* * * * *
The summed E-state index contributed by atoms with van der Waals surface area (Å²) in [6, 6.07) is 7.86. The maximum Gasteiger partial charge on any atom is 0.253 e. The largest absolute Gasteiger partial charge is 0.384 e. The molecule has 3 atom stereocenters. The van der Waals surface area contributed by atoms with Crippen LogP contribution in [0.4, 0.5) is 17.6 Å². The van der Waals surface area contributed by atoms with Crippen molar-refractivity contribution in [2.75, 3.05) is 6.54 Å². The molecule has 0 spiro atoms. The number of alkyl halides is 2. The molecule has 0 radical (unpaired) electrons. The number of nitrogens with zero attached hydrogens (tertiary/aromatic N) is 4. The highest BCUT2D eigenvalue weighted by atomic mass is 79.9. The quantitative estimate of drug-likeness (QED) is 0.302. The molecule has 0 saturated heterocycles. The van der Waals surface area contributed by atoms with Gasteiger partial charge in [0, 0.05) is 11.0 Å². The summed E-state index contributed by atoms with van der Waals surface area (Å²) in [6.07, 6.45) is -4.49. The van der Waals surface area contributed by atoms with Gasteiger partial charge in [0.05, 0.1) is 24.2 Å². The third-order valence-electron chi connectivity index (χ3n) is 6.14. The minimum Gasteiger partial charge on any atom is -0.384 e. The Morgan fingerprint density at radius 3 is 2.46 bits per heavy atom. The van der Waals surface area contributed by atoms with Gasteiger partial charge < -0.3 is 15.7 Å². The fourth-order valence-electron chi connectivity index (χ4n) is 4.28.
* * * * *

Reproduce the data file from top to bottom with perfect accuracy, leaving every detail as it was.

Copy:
The summed E-state index contributed by atoms with van der Waals surface area (Å²) in [6, 6.07) is 7.86. The maximum Gasteiger partial charge on any atom is 0.253 e. The largest absolute Gasteiger partial charge is 0.384 e. The molecule has 3 atom stereocenters. The van der Waals surface area contributed by atoms with Crippen LogP contribution in [0.4, 0.5) is 17.6 Å². The van der Waals surface area contributed by atoms with Crippen molar-refractivity contribution in [2.75, 3.05) is 6.54 Å². The molecule has 0 spiro atoms. The number of alkyl halides is 2. The molecule has 0 radical (unpaired) electrons. The number of nitrogens with zero attached hydrogens (tertiary/aromatic N) is 4. The highest BCUT2D eigenvalue weighted by atomic mass is 79.9. The quantitative estimate of drug-likeness (QED) is 0.302. The molecule has 0 saturated heterocycles. The van der Waals surface area contributed by atoms with Gasteiger partial charge in [0, 0.05) is 11.0 Å². The summed E-state index contributed by atoms with van der Waals surface area (Å²) in [6.07, 6.45) is -4.49. The van der Waals surface area contributed by atoms with Gasteiger partial charge in [0.05, 0.1) is 24.2 Å². The third-order valence-electron chi connectivity index (χ3n) is 6.14. The minimum Gasteiger partial charge on any atom is -0.384 e. The Morgan fingerprint density at radius 3 is 2.46 bits per heavy atom. The van der Waals surface area contributed by atoms with Gasteiger partial charge < -0.3 is 15.7 Å². The fourth-order valence-electron chi connectivity index (χ4n) is 4.28.